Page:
I was first exposed to exploitation within the lawyer community last year in August, after being enrolled as a lawyer at the Karachi Bar Association.
I met with a typist named Mubarak Ali — who over a cup of tea — narrated a story about a lawyer and his intimate relationship with a client, who had come to him for the dissolution of her marriage.
Lawyer: "Why do you want to dissolve your marriage?"
Client: “He beats me up; makes me do all the housework for his family. He doesn't help me financially in the upbringing of our children. I started stitching clothes and selling them in order to manage household expenses. When he is drunk, he sexually abuses me.”
Lawyer: “That’s really sad. You are just like my sister and I’ll personally look into the matter. I usually charge Rs20,000 for such cases but since you are just like my sister, I will just charge Rs10,000.”
Client: “Wakeel sahib, I stitch clothes to my pay bills. It’s hard for me to even arrange Rs10,000.”
Lawyer: “For now, just give me Rs4,000. I have to rush for another case right now but meet me in the evening at my place and I'll see what I can do.”
Client: “Okay, but I’ll be late because I have to drop my son to his khala's.”
At his house, the lawyer ruthlessly told the woman to pay an additional Rs6,000 for dissolution of her marriage or grant him sexual favours.
With no means of affording the fee, the woman succumbed.
Classism within the lawyer community
The legal fraternity is divided into three classes:
At the top are those individuals who obtain degrees from foreign law schools. They subsequently return to Pakistan, and have enough capital and plenty of affluent connections to open their own practice.
The second class comprises those who finish law degrees from local universities like Lums, Lecole and Szabist. These graduates are usually hired by the corporate sector since they are well versed in English — the lingua franca of the sector.
The third class, which is the most vulnerable, includes those who graduate from public-sector colleges like SM Law College, Islamia Law College among others; I belong to this class.
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It takes around six months to enroll as a lawyer at a district court. Frantically searching for seniors to mentor them, male lawyers are not on payroll during this time.
Female lawyers are paid but often in return for certain favours — ranging from having to forcibly dine out with a senior to going on long drives at night or acquiescing to sexual favours.
Walking blind through the fog
Whenever I turn to my seniors for advice or guidance on complicated cases, none of them are particularly helpful. In the case that they do offer advice, I need to make sure that it is devoid of agenda.
Every class enjoys maintaining a certain level of monopoly over language and information. It is common to hear phrases like:
"You always need a senior. Books won't teach you anything."
Every senior (determined by age, not the years of practice) has a master-slave relationship with his/her junior. This means the vulnerable newcomers must do menial work like ensuring office maintenance, taking adjournments and holding files for their senior counterparts.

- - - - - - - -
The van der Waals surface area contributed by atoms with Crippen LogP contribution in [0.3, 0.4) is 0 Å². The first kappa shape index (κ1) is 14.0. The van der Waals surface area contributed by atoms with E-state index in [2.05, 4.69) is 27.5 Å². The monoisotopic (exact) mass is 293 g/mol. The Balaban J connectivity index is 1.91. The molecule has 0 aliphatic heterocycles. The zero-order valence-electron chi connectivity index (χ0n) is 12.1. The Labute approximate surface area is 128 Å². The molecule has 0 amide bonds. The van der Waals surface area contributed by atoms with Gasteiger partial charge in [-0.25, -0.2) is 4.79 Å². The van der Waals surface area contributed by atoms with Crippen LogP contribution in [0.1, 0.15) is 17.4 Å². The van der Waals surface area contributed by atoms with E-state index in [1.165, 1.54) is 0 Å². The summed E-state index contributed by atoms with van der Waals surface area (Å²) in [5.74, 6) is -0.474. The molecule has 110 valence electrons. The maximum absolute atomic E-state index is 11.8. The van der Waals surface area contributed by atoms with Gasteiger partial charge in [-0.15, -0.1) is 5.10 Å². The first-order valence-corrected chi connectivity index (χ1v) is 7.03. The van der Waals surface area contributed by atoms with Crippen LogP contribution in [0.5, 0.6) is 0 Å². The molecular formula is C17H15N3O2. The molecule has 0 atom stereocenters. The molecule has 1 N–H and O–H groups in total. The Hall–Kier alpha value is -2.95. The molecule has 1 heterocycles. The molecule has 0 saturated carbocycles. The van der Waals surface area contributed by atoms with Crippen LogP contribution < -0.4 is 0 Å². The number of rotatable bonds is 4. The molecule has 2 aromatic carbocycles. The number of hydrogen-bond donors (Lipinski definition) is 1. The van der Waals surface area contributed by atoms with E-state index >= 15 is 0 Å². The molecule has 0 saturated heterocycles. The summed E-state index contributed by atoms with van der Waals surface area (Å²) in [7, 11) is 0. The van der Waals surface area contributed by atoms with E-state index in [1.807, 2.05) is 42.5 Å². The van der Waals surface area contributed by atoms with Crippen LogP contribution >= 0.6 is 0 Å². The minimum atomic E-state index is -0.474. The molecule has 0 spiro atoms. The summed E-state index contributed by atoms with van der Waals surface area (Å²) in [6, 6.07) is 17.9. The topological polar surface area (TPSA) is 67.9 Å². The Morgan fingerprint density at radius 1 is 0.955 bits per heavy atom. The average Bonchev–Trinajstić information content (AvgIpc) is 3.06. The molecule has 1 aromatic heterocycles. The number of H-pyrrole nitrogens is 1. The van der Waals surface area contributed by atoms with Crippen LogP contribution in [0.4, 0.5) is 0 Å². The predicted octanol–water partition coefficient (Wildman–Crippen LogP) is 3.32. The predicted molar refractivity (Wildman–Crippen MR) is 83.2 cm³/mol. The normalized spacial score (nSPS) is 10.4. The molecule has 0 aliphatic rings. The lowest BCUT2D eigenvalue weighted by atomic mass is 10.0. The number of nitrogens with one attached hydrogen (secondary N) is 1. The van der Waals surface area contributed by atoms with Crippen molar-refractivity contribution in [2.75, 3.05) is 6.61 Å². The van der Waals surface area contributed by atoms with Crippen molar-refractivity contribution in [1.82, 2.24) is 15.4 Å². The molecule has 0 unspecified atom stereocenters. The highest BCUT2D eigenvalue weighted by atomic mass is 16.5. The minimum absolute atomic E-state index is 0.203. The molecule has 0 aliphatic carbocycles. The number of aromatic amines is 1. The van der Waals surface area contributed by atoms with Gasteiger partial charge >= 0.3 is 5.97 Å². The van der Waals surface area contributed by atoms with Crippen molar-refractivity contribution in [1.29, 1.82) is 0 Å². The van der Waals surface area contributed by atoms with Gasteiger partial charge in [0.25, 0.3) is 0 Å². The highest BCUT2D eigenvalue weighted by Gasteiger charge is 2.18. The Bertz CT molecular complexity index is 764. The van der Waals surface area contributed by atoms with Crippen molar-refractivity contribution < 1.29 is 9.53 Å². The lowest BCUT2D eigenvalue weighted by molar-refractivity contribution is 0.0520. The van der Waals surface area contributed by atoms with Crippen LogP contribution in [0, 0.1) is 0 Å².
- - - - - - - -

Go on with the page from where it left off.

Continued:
To assert that he is the absolute authority, a senior lawyer will often openly abuse his colleagues or negate their opinion in front of juniors — the king must simply never be questioned.
Arrogance and competition
I know many people who practice law after working for several years as typists. There is a huge class of district lawyers who can barely speak English or know how to draft proposals. By giving anywhere from Rs600 to Rs1,000 to a typist, they get the job done.
Typists, who later graduate and practice law, have experience in drafting thousands of cases for lawyers and consequently transform into arrogant know-it-all variations.
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Thousands of lawyers are enrolled every year at bar associations without any planning on the government's part to grow the market to accommodate the influx. This results in cut-throat competition for work. Under these circumstances where survival of the fittest is the rule of the game, ethics and fair play take a back seat.
Bigotry and exploitation
Two friends of mine from S.M Law College — one of whom is a Judicial Magistrate — are examples of the bigotry prevalent in the legal community.
Last year in November, a Christian lady married a Muslim real estate agent and changed her name to Marium. This change was also reflected on her personal documents.
She came to me because she wanted to revert back to her previous name. She needed to do this because all her educational documents were created in her maiden name. To be eligible for a job position, her employer asked her for documents that bore the same name as her CNIC.
When I discussed the issue with my friends, they shrugged and remarked sardonically, “Why is she reverting in the first place?”
It saddens me that discrimination and callousness have permeated the profession that I represent, and passionately chose to be a part of.
Our job entails us to protect the citizens of this country from abuses by governments; we cannot do that while we are exploiting justice ourselves.
—Names have been changed to protect identities | Photos provided by author